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My family was the first community I’d ever known, and it will always be the most important in my life. But with each new stage of my life, I’ve also found new communities outside my family that made me feel just as loved. In high school, it was the school paper; in college, the quidditch team.

The school paper introduced me to one of my best friends in high school. We went to the same college and got an apartment together our junior year. The quidditch team became my whole social life during college. We were a team on the pitch, but so much more off the pitch. My teammates were my study buddies, my plus ones, my unofficial roommates; my favorite movie watchers, music lovers, and party-goers.

And I, like so many others, was devastated when the COVID-19 pandemic took that all away from me. Eight months into my junior year of college, I packed up my apartment, said goodbye to all my friends, and moved back home. There, I finished out the remainder of my junior year and the entirety of my senior year virtually, completely isolated from any community — with the exception of my family, of course.

As much as I love my family, being stuck at home took a toll on my mental health. I missed my commute to classes and late nights in the library; I missed my independence; most of all, I missed my friends. We tried to stay in touch, but how could seeing each other once a month on Zoom possibly compare to seeing each other in class, at practice, and around campus every day?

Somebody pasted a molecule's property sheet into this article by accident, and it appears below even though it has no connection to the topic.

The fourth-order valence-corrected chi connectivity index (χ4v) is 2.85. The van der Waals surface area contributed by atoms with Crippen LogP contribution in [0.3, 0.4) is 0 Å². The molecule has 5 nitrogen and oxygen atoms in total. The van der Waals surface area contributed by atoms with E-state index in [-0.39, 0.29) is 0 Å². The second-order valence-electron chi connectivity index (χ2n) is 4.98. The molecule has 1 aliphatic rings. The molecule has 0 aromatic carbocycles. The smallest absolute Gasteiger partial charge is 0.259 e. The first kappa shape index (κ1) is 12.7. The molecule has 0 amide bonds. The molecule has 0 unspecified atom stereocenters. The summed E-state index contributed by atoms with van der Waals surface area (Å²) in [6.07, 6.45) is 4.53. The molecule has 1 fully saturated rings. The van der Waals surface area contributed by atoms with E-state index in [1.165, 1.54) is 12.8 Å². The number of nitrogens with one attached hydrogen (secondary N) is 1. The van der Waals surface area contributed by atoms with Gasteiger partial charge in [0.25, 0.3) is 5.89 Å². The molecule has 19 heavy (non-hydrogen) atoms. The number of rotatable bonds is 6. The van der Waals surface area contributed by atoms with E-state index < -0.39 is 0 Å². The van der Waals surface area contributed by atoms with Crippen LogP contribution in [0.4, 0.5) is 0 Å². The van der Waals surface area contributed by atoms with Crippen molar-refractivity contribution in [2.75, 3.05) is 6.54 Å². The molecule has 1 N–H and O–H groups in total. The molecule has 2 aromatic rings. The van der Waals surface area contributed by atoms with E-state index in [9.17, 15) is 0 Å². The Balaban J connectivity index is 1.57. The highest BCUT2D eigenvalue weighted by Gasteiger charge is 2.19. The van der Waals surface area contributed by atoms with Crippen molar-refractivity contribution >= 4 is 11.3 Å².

When I found Amate House and learned how the program is grounded in community, I was apprehensive. Faced with the prospect of living with eight total strangers, who wouldn’t be? It was my mom who reminded me of my need for community. “It’ll be good for you to be around people your own age again,” she said.

So once again, I packed up my bags and moved. But this time instead of feeling sorrow at leaving my community, I was filled with excitement at discovering a whole new one — discovering something that had been lacking in my life for nearly two years. And what a discovery it’s been.

Our little community is made up of nine people (okay, maybe not so little). Between the nine of us, we come from six different states and work at seven different nonprofit sites around the city. In the three short months we’ve lived together, we’ve had our ups and downs, but we’ve made our house a place I’m happy to call home.

Of course, there are challenges to living in community. Vulnerability was a big one for us. We’re a group that relies a lot on humor to mask pain or discomfort. It took a conscious effort on all of our parts to recognize that and allow ourselves to open up and be vulnerable around each other.

Although it’s still challenging, we’ve gotten better at being vulnerable, and it’s brought us all closer together. The thing I love most about this community is how much they all make me laugh. And if you know me, you know how much I love to laugh.

It’s hard to compare this community to others I’ve been part of in the past, but there is one thing that makes this community stand out in my experience. In the past, it’s taken me months — sometimes years — to open up to people, but not here. I call myself an introvert, but there was no sign of that nature here. Right from the very beginning, I felt comfortable being loud and full of laughter; I felt comfortable being myself. I don’t know what it was that made me stray from my usual pattern the way I did with this community, but I take it as a sign that I am where I’m meant to be.

The 2021-2022 Mckinley Park House fellows during their orientation picture day.

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